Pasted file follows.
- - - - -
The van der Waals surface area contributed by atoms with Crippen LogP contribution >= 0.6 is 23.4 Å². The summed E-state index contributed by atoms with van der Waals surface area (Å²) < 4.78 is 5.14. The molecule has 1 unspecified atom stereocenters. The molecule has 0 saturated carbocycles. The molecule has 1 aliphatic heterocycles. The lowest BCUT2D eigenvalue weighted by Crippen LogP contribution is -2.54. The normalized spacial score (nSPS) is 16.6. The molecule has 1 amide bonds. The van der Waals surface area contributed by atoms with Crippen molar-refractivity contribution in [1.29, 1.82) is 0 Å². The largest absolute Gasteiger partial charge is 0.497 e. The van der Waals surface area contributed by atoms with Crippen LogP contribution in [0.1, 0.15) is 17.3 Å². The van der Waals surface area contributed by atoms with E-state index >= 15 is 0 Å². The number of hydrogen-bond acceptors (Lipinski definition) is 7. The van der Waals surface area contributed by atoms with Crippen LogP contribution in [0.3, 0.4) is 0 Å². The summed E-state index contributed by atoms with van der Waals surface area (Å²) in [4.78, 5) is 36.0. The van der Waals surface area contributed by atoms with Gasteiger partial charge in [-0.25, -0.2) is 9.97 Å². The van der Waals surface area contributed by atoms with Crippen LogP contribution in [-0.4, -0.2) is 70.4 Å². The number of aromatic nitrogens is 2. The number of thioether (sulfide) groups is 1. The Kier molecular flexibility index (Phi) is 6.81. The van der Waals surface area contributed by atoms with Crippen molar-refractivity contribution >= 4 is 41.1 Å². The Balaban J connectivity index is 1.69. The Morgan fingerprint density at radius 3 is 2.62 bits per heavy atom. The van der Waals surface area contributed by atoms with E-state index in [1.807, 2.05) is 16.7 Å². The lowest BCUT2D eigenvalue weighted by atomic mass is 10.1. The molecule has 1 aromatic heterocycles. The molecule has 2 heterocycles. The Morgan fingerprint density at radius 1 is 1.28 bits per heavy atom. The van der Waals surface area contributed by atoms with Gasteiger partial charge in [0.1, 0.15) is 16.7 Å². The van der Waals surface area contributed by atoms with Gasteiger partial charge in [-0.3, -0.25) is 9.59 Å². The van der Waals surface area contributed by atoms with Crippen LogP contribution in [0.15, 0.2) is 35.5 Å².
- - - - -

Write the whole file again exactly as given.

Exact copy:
The van der Waals surface area contributed by atoms with Crippen LogP contribution >= 0.6 is 23.4 Å². The summed E-state index contributed by atoms with van der Waals surface area (Å²) < 4.78 is 5.14. The molecule has 1 unspecified atom stereocenters. The molecule has 0 saturated carbocycles. The molecule has 1 aliphatic heterocycles. The lowest BCUT2D eigenvalue weighted by Crippen LogP contribution is -2.54. The normalized spacial score (nSPS) is 16.6. The molecule has 1 amide bonds. The van der Waals surface area contributed by atoms with Crippen molar-refractivity contribution in [1.29, 1.82) is 0 Å². The largest absolute Gasteiger partial charge is 0.497 e. The van der Waals surface area contributed by atoms with Crippen LogP contribution in [0.1, 0.15) is 17.3 Å². The van der Waals surface area contributed by atoms with E-state index >= 15 is 0 Å². The number of hydrogen-bond acceptors (Lipinski definition) is 7. The van der Waals surface area contributed by atoms with Crippen LogP contribution in [0.3, 0.4) is 0 Å². The summed E-state index contributed by atoms with van der Waals surface area (Å²) in [4.78, 5) is 36.0. The van der Waals surface area contributed by atoms with Gasteiger partial charge in [-0.25, -0.2) is 9.97 Å². The van der Waals surface area contributed by atoms with Crippen LogP contribution in [-0.4, -0.2) is 70.4 Å². The number of aromatic nitrogens is 2. The number of thioether (sulfide) groups is 1. The Kier molecular flexibility index (Phi) is 6.81. The van der Waals surface area contributed by atoms with Crippen molar-refractivity contribution >= 4 is 41.1 Å². The Balaban J connectivity index is 1.69. The Morgan fingerprint density at radius 3 is 2.62 bits per heavy atom. The van der Waals surface area contributed by atoms with E-state index in [1.807, 2.05) is 16.7 Å². The lowest BCUT2D eigenvalue weighted by atomic mass is 10.1. The molecule has 1 aromatic heterocycles. The molecule has 2 heterocycles. The Morgan fingerprint density at radius 1 is 1.28 bits per heavy atom. The van der Waals surface area contributed by atoms with Gasteiger partial charge in [0.1, 0.15) is 16.7 Å². The van der Waals surface area contributed by atoms with Gasteiger partial charge in [-0.3, -0.25) is 9.59 Å². The van der Waals surface area contributed by atoms with Crippen LogP contribution in [0.15, 0.2) is 35.5 Å².